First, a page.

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Faculty Focus Friday | Q&A with Dr. Lisa Potts, Asst. Professor of anatomy and neuroscience

Ashley Byrd

Faculty Focus Friday is a Q&A series that highlights individual faculty members in various academic programs around Spalding University. In recognition of Athletic Training Month having just concluded in March and Occupational Therapy Month having just started in April, this week’s featured faculty member is Dr. Lisa Potts, Assistant Professor, who teaches anatomy and neuroscience courses in both the Master of Science in Athletic Training (MSAT) program and the Occupational Therapy Doctorate (OTD) programs.

What do you like about working and teaching at Spalding?

​I like that Spalding values compassion and understanding. As far as teaching, I like that class sizes are relatively small, which gives me the opportunity to get to know my students.

What is your academic specialty, areas of expertise or research?

My background is in neuroscience. My doctoral and postdoctoral work focused on Parkinson’s disease and related disorders.

Why are the programs you teach in a good option for students to consider?

​I am in a unique position in that I teach for both the MSAT and OTD programs. Since starting at Spalding, I have learned a lot about both of these professions and have grown to better understand and appreciate the value that each has in terms of client-centered care. Both of these are great programs with faculty who are invested in students’ success.

Though athletic training doesn’t have to be limited to sports, if you enjoy being around sports and want a career that will be challenging and rewarding at the same time, this would be a great option for you. The small cohorts, supportive faculty and variety of hands-on classes are specific things that make this program special.

Much of the same can be said about the OTD program. I have enjoyed seeing students’ passions to help others really be fostered in this program. Faculty are dedicated to providing meaningful experiences for students both in and out of the classroom. I love that OT includes a client-centered, empathetic approach. Again, if you want a career that will be both challenging and rewarding and enjoy helping people do what they love, this would be a great program for you.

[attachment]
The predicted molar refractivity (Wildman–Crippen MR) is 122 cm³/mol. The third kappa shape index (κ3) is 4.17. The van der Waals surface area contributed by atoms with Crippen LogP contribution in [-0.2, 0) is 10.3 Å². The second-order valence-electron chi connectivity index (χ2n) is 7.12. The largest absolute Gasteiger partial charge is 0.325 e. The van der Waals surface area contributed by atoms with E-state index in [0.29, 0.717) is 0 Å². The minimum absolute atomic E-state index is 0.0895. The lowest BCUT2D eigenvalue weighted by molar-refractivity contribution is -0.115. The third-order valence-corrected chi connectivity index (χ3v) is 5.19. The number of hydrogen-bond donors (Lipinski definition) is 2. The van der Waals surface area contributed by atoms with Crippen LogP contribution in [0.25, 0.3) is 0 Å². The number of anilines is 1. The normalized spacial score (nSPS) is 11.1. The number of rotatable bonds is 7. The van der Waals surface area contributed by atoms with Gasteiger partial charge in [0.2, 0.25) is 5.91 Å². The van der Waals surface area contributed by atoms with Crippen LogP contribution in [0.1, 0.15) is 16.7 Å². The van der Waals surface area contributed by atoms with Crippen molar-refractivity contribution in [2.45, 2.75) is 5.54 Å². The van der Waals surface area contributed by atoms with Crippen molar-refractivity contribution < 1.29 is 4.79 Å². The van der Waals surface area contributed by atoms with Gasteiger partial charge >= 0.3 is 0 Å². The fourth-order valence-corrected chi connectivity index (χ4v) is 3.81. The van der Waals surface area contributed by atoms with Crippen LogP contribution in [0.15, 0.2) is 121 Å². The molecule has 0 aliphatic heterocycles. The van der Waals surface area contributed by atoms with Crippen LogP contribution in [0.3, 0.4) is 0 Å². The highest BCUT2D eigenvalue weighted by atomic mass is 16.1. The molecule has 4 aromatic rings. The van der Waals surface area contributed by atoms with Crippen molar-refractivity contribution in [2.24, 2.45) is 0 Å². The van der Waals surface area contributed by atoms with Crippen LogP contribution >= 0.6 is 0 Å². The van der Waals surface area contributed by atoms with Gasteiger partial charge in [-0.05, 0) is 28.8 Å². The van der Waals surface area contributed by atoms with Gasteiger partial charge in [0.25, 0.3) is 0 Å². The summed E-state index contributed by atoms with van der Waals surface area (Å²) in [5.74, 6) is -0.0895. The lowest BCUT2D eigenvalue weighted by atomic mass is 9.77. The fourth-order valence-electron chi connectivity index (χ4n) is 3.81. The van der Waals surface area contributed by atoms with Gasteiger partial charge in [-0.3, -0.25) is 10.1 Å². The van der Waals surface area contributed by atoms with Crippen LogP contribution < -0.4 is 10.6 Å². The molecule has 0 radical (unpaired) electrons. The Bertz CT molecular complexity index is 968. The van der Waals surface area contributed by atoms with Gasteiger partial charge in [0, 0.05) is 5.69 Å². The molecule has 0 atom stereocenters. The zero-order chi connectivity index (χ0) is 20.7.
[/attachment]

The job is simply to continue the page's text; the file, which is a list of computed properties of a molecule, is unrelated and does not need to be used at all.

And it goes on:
ATHLETIC TRAINING | Overview of Spalding’s MSAT
MSAT FACULTY | Bios on all our professors
OCCUPATIONAL THERAPY | Overview of Spalding’s OTD program and tracks
OTD FACULTY | Bios on all our professors

What is an example of a discussion topic, lecture, assignment, project, etc. in your class that you enjoy presenting or working with students on and that they have found engaging?

​I like to incorporate different ways of delivering and reviewing content. One thing I use often in my classes is Kahoot. Students always have fun playing this game, and I sometimes use challenging questions to spark further discussion. In the neurosciences classes I teach, I typically incorporate some kind of journal club type of assignment when myself or students will present a relevant journal article and lead discussion on it and how it relates to the current lecture topics. I find these are usually the most engaging and rich conversations because it really gets us thinking and talking about practical applications for what they are learning about.

What is an interesting thing you have in your office?

​Right now the most interesting things I have in my office are probably the oversized model of the human eye and brain. I also have a Lego minifigure my son made to look like me, coffee cup and all. 🙂

Spalding’s mission is to meet the needs of the times, to emphasize service and to promote peace and justice. What is an example of how your teaching style, your research, your class or your curriculum is supporting the mission of Spalding?

​I think I incorporate this mission the most through my teaching style. Currently, I have found various ways to utilize collaborative tools and apps to keep students engaged while learning in an online environment, which is necessary right now during COVID. I also try to incorporate these values in our class discussions. I like to take time at the beginning of each term to hear a little bit about each student and why they chose the AT or OT path. I remind students to be mindful that we all come from different backgrounds and may therefore have different perspectives and opinions. I encourage them to be open to working with people that have different opinions and perspectives as this is how new and innovative ideas are developed. I believe these considerations are also important for both of the professions these students are working to join.

FACULTY FOCUS FRIDAY ARCHIVE | Read all our professor Q&As